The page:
VitalSpark: Coalition Blog

Posted: 29 June 2010, in Blog

John Bird MBE and Social Enterprise Ambassador has been ranting in The Times about the Welfare State and suggesting that people on benefits should do some work in order to receive their money. This has been part of his “stichk” for some time but he does have a point about the alienating and detrimental effects of long term engagement with the welfare system. Try and catch him comparing the cost of sending someone to Eton and the cost of putting someone in care from the age of 5-16. Classic stuff.

Dependency, poverty and the nature of post industrial capitalism itself have of course helped create our underclass and so far the State and its partners have been unable to solve this problem. Now our new Westminster Coalition has the responsibility to do something about it. Let’s hope it is something other than a neo -Thatcherite cuts and vilify policy.

My view of this conundrum is that most of us recognise that the benefits system (and trap) is part of the problem. But, because of our politics, we are loath to distinguish between cheats, chancers and neer do wells and the genuinely needy. The rhetoric of the reform of the welfare system debate has long been the domain of the right wing nastier elements of the media so we have avoided rigour in our thinking about what should be done.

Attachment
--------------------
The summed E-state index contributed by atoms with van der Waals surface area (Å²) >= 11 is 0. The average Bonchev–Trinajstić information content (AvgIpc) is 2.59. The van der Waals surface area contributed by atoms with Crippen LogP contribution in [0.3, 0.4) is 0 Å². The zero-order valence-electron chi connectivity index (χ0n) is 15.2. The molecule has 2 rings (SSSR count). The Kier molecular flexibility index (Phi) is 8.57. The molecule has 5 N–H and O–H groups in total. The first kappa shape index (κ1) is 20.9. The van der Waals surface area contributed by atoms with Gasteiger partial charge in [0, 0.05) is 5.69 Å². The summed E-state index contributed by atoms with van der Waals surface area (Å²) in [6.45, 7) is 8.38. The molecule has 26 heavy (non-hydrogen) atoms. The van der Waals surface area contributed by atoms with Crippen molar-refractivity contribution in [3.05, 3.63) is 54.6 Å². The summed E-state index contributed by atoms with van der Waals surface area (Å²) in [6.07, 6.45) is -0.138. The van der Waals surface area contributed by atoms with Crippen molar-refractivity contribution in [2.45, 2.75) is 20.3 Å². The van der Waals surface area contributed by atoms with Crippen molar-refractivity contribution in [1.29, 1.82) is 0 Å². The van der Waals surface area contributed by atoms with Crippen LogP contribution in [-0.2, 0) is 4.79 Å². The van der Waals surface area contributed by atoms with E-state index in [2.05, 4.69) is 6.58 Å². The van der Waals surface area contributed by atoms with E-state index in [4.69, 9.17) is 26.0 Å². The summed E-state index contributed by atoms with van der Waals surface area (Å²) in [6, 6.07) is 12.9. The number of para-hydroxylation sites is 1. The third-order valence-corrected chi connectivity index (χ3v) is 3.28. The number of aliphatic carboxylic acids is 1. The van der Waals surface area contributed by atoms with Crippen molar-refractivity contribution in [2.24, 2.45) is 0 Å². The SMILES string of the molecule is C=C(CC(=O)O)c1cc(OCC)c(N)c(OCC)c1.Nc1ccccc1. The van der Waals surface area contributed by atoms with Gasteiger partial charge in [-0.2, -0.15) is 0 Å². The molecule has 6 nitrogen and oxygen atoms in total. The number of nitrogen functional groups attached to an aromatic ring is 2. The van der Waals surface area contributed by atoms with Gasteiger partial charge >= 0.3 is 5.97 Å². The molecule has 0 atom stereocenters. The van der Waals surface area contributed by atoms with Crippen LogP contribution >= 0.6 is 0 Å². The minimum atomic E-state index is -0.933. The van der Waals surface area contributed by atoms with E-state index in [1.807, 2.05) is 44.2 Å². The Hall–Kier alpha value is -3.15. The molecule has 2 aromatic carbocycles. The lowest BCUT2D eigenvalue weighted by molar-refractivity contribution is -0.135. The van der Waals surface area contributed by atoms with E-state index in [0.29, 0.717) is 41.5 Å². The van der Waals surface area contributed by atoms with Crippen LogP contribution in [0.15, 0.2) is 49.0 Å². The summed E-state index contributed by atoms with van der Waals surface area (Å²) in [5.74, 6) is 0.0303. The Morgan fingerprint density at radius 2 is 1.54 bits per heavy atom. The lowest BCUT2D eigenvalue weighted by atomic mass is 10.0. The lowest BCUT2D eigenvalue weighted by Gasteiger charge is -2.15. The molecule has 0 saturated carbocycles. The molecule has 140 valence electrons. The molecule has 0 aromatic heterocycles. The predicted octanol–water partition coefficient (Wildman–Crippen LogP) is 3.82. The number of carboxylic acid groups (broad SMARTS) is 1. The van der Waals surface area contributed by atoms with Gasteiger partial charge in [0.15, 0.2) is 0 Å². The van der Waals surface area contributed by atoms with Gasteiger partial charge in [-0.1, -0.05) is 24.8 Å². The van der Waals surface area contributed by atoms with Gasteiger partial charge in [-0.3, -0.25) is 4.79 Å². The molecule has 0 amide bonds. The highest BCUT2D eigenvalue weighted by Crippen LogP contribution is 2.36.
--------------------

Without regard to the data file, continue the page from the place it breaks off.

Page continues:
What we have done instead, is support, acquiesce in and accommodate an expansion of the universal welfare system to ameliorate poverty and lighten our consciences. The trouble is the financial costs and the unintended consequences. The former are unsustainable and the latter is a danger to social cohesion as well as an incredible waste of human capital.

My perception is that change can be effected radically (big bang) but the social, financial and unintended costs are massive and unknown despite what politicians and think tanks say. Alternatively, slow change (incremental) is often tedious, bureaucratic and opposed by defenders of the status quo. The process becomes the debate – not the intended outcomes.

So, what to do? Check out the latest email from SSEC HQ about Serco, the London based main contractor for the DWP’s Work Programme for the long term unemployed. They are seeking Scottish Partners to establish sub contractor networks. Have faith in social entrepreneurs coming up with innovative solutions –after all most of our social missions are based on addressing State and Market failures so it is incumbent on us to get stuck in. Good luck with making profit out of any engagement you manage to secure.